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Official Website of the
Catholic Diocese of Little Rock
Published: February 15, 2018
By Deacon Mike Cumnock
St. Mary Church, Batesville / St. Cecilia Church, Newport
A few months ago, several Arkansas parishes hosted an exposition of various saints’ relics through the Treasures of the Church tour, a ministry run by Father Carlos Martins.
Throughout the United States, Father Martins gave presentations on the Church’s teachings and on the particular collection traveling with him. I admit that my knowledge of relics was limited, and I was intrigued.
I was aware that many churches have relics in their altars. I had attended services where relics were included and I have made pilgrimages to many sites — including the Vatican — where relics are on display. Arkansas’ Subiaco Abbey has a very large display of relics in their reliquary. I was also aware that many of my non-Catholic friends think we have a strange relationship with saints in general and relics in particular.
There are three classes of relics: A first-class relic is a piece of the body of the saint. A second-class relic is an item that was owned or used by the saint. A third-class relic is an object that has touched the tomb or first-class relic of the saint.
However, many of these same people are very interested in the Shroud of Turin and the tilma of St. Juan Diego with its image of Our Lady of Guadalupe. My wife and I went to one of the presentations where hundreds gathered in the church. Father Martins gave a very interesting presentation.
Afterwards, we made our way to the parish hall and found an incredible array of more than 160 saints' relics on display, including apostles, evangelists, martyrs, popes, men and women, young and old from various time periods in our Church’s history.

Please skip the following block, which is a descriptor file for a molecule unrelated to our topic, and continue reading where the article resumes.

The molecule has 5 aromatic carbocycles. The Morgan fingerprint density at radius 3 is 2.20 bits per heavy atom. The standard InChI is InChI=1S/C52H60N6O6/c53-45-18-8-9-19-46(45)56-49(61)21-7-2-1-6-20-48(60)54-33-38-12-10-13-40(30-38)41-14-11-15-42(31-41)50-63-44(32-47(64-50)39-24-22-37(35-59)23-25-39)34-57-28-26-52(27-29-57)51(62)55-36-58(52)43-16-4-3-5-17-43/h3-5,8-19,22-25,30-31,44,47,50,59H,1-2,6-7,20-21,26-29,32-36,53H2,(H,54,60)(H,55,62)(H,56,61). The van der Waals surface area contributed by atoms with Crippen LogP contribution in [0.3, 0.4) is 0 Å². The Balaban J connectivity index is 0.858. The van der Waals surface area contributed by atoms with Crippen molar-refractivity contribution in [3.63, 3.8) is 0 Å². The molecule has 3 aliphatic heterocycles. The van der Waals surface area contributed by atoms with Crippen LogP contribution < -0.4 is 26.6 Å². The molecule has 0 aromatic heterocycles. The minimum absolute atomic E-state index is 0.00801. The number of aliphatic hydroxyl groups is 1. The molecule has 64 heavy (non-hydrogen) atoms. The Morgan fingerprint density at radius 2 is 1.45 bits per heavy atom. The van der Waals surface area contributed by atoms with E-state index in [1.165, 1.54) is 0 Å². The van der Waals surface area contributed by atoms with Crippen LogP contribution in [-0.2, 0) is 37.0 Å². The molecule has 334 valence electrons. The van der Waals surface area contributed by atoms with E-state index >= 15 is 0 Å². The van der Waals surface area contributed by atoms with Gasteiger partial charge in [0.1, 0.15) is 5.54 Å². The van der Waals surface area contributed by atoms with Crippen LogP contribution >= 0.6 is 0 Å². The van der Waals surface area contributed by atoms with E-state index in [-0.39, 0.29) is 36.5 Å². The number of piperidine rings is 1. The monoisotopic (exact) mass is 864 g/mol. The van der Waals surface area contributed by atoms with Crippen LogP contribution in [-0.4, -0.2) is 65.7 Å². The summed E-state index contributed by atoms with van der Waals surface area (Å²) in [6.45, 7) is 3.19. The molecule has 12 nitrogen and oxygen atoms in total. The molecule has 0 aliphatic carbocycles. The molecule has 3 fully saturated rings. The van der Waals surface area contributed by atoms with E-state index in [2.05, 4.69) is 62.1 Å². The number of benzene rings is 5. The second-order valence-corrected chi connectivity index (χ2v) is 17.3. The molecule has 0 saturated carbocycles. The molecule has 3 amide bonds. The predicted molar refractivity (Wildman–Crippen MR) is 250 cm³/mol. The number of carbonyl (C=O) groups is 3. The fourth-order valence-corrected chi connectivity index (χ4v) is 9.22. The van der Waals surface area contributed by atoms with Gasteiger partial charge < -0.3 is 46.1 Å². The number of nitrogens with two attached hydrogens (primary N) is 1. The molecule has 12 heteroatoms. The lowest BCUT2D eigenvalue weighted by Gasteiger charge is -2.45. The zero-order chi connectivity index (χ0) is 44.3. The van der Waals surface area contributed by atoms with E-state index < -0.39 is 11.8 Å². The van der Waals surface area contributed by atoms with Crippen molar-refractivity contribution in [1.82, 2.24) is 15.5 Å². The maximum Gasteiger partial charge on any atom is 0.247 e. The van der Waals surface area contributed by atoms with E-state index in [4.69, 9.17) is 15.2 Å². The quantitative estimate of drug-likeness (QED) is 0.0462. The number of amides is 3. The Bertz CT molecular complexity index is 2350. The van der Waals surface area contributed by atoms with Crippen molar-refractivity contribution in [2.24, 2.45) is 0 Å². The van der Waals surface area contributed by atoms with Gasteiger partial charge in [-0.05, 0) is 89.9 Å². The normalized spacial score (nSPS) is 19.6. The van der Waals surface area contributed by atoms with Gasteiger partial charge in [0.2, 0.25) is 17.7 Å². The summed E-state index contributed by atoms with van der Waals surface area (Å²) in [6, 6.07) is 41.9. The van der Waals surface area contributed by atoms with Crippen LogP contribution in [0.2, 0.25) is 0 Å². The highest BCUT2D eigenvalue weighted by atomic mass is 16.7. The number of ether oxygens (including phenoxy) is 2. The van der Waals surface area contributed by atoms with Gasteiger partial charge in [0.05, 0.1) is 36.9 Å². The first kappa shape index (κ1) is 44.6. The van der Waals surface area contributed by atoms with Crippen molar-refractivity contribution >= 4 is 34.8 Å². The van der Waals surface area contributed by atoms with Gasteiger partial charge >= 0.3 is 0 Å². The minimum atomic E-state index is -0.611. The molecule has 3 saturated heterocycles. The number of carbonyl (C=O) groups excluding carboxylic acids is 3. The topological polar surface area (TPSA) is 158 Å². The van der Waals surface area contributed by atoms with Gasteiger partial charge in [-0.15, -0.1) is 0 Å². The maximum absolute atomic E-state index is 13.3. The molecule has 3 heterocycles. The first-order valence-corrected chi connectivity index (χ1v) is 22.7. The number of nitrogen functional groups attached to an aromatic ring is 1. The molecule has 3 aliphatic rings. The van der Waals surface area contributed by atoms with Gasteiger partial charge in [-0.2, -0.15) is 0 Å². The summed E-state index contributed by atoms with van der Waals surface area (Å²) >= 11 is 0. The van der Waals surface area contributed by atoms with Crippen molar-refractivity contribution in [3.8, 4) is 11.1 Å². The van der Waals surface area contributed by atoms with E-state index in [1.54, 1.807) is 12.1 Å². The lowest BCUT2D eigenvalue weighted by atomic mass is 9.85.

Beside each relic sat an information card containing the saint’s name, any other name they may have been known by, feasts, a profile of his/her life, date of birth and death (if known), and their patronage(s).
I immediately sought out and found the saints that I am particularly drawn to — Benedict, Pope John XXIII, Thomas Aquinas, Polycarp, etc. However, I found myself drawn to more and more of the displays until I had visited each one. I admit that I was very moved and am glad we made the effort. That experience intrigued me, and I began seeking further information.
The timing was right because next week we celebrate the feast day of St. Polycarp (Feb. 23), whose relics are some of the earliest known to be venerated in the Church. The Liturgy of the Hours' office of readings for that day contains his martyrdom story from 155 A.D., where people carried his bones (a first-class relic) away to keep them in their midst.
There are three classes of relics: A first-class relic is a piece of the body of the saint (bone, blood, hair, etc.). A second-class relic is an item that was owned or used by the saint. A third-class relic is an object that has touched the tomb or first-class relic of the saint.
We read in the Old Testament that a dead man’s body touched the bones of Elisha and was restored to life. In the Gospel we read that a woman was cured by simply touching the garment of Jesus as he walked by. The garment did not affect the cure, it was a material means by which God himself intervened.
In Acts we hear that people were cured by the shadow of the Apostles as they passed by, and that clothing was taken from St. Paul out to those who were unable to travel to him, and they experienced healing.
One of the great gifts of the Church is all the men and women who came before us marked with the sign of faith. Our connection to them is the communion of saints and their relics are venerated as a powerful reminder.